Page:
Lycopene

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Lycopene is a red pigment from red tomatoes (Solanum lycopersicum) [1]. It is a carotenoid, located deeply inside the chromoplast of tomatoes and attached to the membranes. Cooking dissociates the food matrix and lycopene is released [2].

Raw tomato contains 0.8 to 3.7 mg/100gm of lycopene

Whereas, cooked tomato paste contain 32 to 94mg/100gm of lycopene [2].

When tomatoes are consumed raw, lycopene is poorly absorbed. But, when the tomatoes are cooked and consumed with little amount of fat such as extra virgin olive oil, the bioavailability of lycopene is greatly improved [3], antioxidant effect, Z-isomer (which is the active lycopene), total carotenoids, alpha-carotene and beta-carotene levels are increased by cooking tomatoes with oil [4] .

Raw onion puree with extra virgin olive oil when mixed with tomatoes and cooked increased the Z-isomer of lycopene [5,6]. This might be the reason, Mediterranean and Indian cooking uses onion, garlic and tomato puree with some fat substance such as olive oil or ghee [7].

Tomato skin also contains high amount of lycopene and therefore, peeling of tomato skin causes loss of lycopene [8]. Tomato puree also improves heat stability of edible oils [9].

Several health benefits of lycopene:

  • Antioxidant [8]
  • Anti-inflammatory [10]
  • Anti-cancer [8]
  • Anti-ageing [9]
  • Anti-obesity [1]
  • Anti-diabetic [1]
  • Heart health [9]
  • Reduces total cholesterol and LDL cholesterol [6]
  • Also good for bone health, gingivitis, sunburn and mental health [9].

References:

  1. Perveen R, Suleria HAR, Anjum FM, et al. (2015) Tomato (Solanum lycopersicum) Carotenoids and Lycopenes Chemistry; Metabolism, Absorption, Nutrition, and Allied Health Claims—A Comprehensive Review. Critical Reviews in Food Science and Nutrition 55: 919-929.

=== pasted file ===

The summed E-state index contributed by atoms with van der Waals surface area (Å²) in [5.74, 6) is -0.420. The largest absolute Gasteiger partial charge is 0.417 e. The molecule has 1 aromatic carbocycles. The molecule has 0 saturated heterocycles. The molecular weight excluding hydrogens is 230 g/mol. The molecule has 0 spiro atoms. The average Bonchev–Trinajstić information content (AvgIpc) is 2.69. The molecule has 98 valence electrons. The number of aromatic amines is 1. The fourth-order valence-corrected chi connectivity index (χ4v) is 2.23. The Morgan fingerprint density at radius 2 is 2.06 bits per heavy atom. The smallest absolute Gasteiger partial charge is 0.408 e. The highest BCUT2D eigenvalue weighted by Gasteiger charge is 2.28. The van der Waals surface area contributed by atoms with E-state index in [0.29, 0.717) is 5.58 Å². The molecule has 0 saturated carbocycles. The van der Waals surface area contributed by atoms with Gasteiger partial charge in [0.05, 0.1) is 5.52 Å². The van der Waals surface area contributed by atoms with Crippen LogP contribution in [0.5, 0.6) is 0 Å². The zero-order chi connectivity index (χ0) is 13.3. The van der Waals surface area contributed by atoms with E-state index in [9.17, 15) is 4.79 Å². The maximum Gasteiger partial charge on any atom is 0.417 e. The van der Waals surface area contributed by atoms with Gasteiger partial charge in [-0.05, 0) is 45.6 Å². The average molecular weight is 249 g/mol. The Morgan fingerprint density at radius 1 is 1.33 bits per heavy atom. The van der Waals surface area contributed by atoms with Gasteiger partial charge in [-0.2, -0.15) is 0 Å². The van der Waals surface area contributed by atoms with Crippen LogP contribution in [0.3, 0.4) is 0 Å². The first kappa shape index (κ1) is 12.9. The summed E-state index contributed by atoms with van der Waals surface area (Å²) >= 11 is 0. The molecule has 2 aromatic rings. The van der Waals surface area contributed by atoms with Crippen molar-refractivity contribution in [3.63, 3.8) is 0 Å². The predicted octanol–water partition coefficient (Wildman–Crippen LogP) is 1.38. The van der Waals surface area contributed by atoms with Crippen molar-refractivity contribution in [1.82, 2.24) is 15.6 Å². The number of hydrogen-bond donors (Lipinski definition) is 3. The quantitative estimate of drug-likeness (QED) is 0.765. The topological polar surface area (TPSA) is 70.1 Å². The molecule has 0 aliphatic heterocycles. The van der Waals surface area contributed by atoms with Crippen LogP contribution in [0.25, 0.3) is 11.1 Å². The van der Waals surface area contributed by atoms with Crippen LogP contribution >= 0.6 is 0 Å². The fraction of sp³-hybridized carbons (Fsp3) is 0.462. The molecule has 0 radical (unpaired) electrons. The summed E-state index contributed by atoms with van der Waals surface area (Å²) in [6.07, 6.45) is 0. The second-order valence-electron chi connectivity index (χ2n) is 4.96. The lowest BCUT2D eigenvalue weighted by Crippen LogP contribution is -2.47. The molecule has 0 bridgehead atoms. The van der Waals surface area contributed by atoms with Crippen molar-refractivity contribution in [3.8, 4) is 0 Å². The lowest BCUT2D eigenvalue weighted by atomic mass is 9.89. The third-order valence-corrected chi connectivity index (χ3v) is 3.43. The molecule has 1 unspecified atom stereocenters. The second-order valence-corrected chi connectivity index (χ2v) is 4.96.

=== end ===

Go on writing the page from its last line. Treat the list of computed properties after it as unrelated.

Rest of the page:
2. Lowe GM, Graham DL, Young AJ (2018) Lycopene: Chemistry, Metabolism, and Bioavailability. Lycopene and Tomatoes in Human Nutrition and Health: CRC Press. pp. 1-20.
  3. de Alvarenga JFR, Lozano-Castellón J, Martínez-Huélamo M, et al. (2018) Cooking Practice and the Matrix Effect on the Health Properties of Mediterranean Diet: A Study in Tomato Sauce. Advances in Plant Phenolics: From Chemistry to Human Health: American Chemical Society. pp. 305-314.
  4. Vallverdú-Queralt A, Regueiro J, De Alvarenga JFR, et al. (2015) Carotenoid Profile of Tomato Sauces: Effect of Cooking Time and Content of Extra Virgin Olive Oil. International Journal of Molecular Sciences 16: 9588-9599.
  5. Yu J, Gleize B, Zhang L, et al. (2019) Heating tomato puree in the presence of lipids and onion: The impact of onion on lycopene isomerization. Food Chemistry 296: 9-16.
  6. Arranz S, Martínez-Huélamo M, Vallverdu-Queralt A, et al. (2015) Influence of olive oil on carotenoid absorption from tomato juice and effects on postprandial lipemia. Food Chemistry 168: 203-210.
  7. Rinaldi de Alvarenga JF, Tran C, Hurtado-Barroso S, et al. (2017) Home cooking and ingredient synergism improve lycopene isomer production in Sofrito. Food Research International 99: 851-861.
  8. Martínez-Hernández GB, Boluda-Aguilar M, Taboada-Rodríguez A, et al. (2016) Processing, Packaging, and Storage of Tomato Products: Influence on the Lycopene Content. Food Engineering Reviews 8: 52-75.
  9. Kaur G, Sandal A, Dhillon NS (2017) Lycopene and human health-A review. Agricultural Reviews 38: 282-289.
  10. Landrier J-F, Tourniaire F, Fenni S, et al. (2017) Tomatoes and lycopene : inflammatory modulator effects. Tomatoes and lycopene in human nutrition and health, preventing chronic diseases: CRC Press, Boca Raton. Florida (USA). pp. np.